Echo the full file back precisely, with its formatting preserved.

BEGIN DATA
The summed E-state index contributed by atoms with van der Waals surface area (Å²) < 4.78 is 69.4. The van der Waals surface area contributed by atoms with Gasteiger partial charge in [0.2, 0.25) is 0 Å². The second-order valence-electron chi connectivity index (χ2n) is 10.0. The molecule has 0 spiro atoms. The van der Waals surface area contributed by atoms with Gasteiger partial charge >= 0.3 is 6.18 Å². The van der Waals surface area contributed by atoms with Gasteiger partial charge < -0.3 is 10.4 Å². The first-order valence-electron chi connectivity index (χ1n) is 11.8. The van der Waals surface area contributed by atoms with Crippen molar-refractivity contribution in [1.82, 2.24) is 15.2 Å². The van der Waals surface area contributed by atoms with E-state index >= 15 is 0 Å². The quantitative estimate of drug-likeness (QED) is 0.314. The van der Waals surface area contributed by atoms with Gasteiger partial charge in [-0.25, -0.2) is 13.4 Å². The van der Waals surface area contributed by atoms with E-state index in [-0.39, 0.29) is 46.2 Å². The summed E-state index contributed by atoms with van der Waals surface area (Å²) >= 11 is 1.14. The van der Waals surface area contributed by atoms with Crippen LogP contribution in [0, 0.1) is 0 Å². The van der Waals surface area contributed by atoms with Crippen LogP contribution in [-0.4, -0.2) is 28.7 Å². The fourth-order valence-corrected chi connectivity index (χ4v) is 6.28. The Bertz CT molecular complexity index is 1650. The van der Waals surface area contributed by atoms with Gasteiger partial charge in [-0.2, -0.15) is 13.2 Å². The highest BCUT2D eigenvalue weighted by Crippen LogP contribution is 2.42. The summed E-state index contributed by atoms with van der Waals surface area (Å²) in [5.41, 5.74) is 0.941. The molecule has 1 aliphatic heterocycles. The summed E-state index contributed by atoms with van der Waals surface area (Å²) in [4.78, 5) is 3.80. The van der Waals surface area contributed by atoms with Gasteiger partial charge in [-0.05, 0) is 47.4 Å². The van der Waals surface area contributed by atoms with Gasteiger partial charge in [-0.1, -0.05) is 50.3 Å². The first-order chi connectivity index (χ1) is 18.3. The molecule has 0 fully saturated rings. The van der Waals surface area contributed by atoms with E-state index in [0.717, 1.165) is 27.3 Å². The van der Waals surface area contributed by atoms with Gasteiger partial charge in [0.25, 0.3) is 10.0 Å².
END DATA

The summed E-state index contributed by atoms with van der Waals surface area (Å²) < 4.78 is 69.4. The van der Waals surface area contributed by atoms with Gasteiger partial charge in [0.2, 0.25) is 0 Å². The second-order valence-electron chi connectivity index (χ2n) is 10.0. The molecule has 0 spiro atoms. The van der Waals surface area contributed by atoms with Gasteiger partial charge >= 0.3 is 6.18 Å². The van der Waals surface area contributed by atoms with Gasteiger partial charge < -0.3 is 10.4 Å². The first-order valence-electron chi connectivity index (χ1n) is 11.8. The van der Waals surface area contributed by atoms with Crippen molar-refractivity contribution in [1.82, 2.24) is 15.2 Å². The van der Waals surface area contributed by atoms with E-state index >= 15 is 0 Å². The quantitative estimate of drug-likeness (QED) is 0.314. The van der Waals surface area contributed by atoms with Gasteiger partial charge in [-0.25, -0.2) is 13.4 Å². The van der Waals surface area contributed by atoms with E-state index in [-0.39, 0.29) is 46.2 Å². The summed E-state index contributed by atoms with van der Waals surface area (Å²) >= 11 is 1.14. The van der Waals surface area contributed by atoms with Crippen LogP contribution in [0, 0.1) is 0 Å². The van der Waals surface area contributed by atoms with Crippen LogP contribution in [-0.4, -0.2) is 28.7 Å². The fourth-order valence-corrected chi connectivity index (χ4v) is 6.28. The Bertz CT molecular complexity index is 1650. The van der Waals surface area contributed by atoms with Gasteiger partial charge in [-0.2, -0.15) is 13.2 Å². The highest BCUT2D eigenvalue weighted by Crippen LogP contribution is 2.42. The summed E-state index contributed by atoms with van der Waals surface area (Å²) in [5.41, 5.74) is 0.941. The molecule has 1 aliphatic heterocycles. The summed E-state index contributed by atoms with van der Waals surface area (Å²) in [4.78, 5) is 3.80. The van der Waals surface area contributed by atoms with Gasteiger partial charge in [-0.05, 0) is 47.4 Å². The van der Waals surface area contributed by atoms with Gasteiger partial charge in [-0.1, -0.05) is 50.3 Å². The first-order chi connectivity index (χ1) is 18.3. The molecule has 0 fully saturated rings. The van der Waals surface area contributed by atoms with E-state index in [0.717, 1.165) is 27.3 Å². The van der Waals surface area contributed by atoms with Gasteiger partial charge in [0.25, 0.3) is 10.0 Å².